Nellie Sheridan was raised at a time when one’s character was one’s calling card. A woman of her era was considered to be a lady if she possessed a spotless reputation and an agreeable disposition. Of course, the way to achieve those were to subscribe to the cultural norms of the era which were quite stringent for a woman of Nellie’s social standing.
First of all, a woman never referred to another in public by one’s first name during Nellie’s time. One would be referred to as ” Mr. So and So or Miss So and So. A woman always wore gloves in public except when eating or when the situation deemed it necessary for a woman to be without gloves.
Women of Nellie’s time adhered to the standard that a woman’s name is only in the newspaper three times: when she is born, when she marries, and when she dies. Lucky for us, Nellie was a rebel! If she hadn’t been, much of what we know of her amusing personality would have been lost in time.
A lady did not make eye contact with strange men on the street as not to provide an invitation for conversation. God forbid, an actual conversation about an interesting subject such as politics, art, or the news. Lucky for us, Nellie didn’t adhere to that standard either! She ran for office, contested the abilities of men who wanted her job, and spoke to all who entered her post office. Per the Somerset Press, everyone was interested in her wedding because she handed them their mail personally.
Furthermore, Nellie didn’t simply have the aspiration to grow up and become Mrs. So and So. We can infer from her photographs that she was a beautiful, cultured young woman who certainly could have had her pick of beaus swooning to court her. She also preferred to retain her own identity as she had a fifteen year romance with one of the wealthiest gentlemen in Somerset, Thomas Wilson, a Harvard graduate, who would have probably married his sweetheart years before had her career and independence not been so very important to her. Nellie was definitely a woman with her own set of ideas and lived according to no one’s standard but her own. Atta girl, Nellie!
mocking pursuing the pages of the 1916 book, Handy Household and Recipes, by Mattie Lee Wehrley, a fascinating and somewhat comical text by today’s standards, I came upon the following items and immediately thought of Nellie since the book was composed by one of her contemporaries and for women of her day. While it may seem sexist and politically incorrect, it does provide valuable insight into the prevailing attitudes of Nellie’s day. Poor, poor Nellie! In other words, woman, accept your fate quietly, subscribe to laborious, submissive domesticity!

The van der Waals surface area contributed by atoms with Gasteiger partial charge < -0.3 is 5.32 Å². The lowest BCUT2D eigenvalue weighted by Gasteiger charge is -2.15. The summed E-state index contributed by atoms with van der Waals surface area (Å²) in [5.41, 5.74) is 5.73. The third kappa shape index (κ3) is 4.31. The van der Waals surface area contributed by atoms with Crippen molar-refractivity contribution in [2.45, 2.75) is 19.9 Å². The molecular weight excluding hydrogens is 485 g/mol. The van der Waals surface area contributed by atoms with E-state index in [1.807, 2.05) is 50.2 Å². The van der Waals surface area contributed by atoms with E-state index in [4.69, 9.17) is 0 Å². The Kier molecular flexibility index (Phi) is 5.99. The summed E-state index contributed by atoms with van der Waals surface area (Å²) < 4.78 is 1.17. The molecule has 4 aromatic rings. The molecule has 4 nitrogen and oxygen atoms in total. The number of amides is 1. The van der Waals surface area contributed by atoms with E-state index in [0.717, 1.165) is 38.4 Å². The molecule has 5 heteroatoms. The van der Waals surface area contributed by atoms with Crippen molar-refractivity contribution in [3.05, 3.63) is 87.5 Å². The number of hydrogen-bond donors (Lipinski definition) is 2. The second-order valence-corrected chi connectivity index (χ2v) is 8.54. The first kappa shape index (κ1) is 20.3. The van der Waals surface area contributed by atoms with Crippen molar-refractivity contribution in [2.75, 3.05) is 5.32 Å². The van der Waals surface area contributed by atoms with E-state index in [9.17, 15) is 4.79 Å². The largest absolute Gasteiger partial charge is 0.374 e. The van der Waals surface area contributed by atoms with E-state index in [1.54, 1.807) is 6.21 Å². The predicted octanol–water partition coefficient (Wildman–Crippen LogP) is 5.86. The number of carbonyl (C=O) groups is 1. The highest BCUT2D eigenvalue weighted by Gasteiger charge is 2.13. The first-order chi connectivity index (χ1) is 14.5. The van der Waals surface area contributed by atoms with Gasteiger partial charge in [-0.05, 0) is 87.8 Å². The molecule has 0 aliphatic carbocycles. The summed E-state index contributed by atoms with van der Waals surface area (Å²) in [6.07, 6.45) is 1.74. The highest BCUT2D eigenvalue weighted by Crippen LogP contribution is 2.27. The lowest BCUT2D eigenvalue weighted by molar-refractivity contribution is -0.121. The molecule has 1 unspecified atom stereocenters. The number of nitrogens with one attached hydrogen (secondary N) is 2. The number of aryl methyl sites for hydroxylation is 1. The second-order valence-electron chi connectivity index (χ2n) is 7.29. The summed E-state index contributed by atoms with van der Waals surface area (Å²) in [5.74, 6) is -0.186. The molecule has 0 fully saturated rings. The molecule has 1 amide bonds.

The Most of Life
The women who get the most out of life are the busy women. Not necessarily, those who set themselves regular tasks, not those who, from choice or necessity are wage earners, but the women whose days are full and whose interests are diversified.
The women who get the most out of life need not be clever, nor talented, nor beautiful. They need not have money, or great charm, but they must possess the ability for taking things as they find them, for making shifts cheerfully, and for defying the “blues.”
Yet, in even the most disinterested marriage, something more than love has to be considered. A young man, starting to make his way in the world, may not ask for wealth with the girl he loves, but he has a right to expect good health, good habits, and a sound knowledge of housekeeping in all of its phases. He is marrying not only the woman he loves, but a business partner from whom he should expect competency. She is being loved for herself alone, but expertness should be a part of this self. A young woman, in making her marriage, may not ask for money, but she should expect her husband to have good health and habits, certain work and some savings. He, too, being loved for himself alone, but he should have too much self respect to offer a girl any less than a competent self. To ask this much of a life partner is not sacrificing love to worldliness, it is merely showing due consideration to the next generation.
Sarah Bernhardt’s Ten Commandments
To the women who would keep young, and that is every woman, I give freely my ten commandments of youth:
- Have one chief absorbing interest in life.
- Have other interest, “little interests,” to keep you from being one sided.
- Decide what are the essentials of your life and concentrate upon them.
- Decide what are the nonessentials and disregard them.
- Be interested in everything that happens, for the moment, but do not let the interest get too deep.
- Eat what you like and when you like, but not as much as you like.
- Drink much water.
- Sleep whenever, wherever you are sleepy.
- Stop for a minute to rest many times a day. These little rests prolong life.
- Find your work. Regard it as pleasure not a penalty.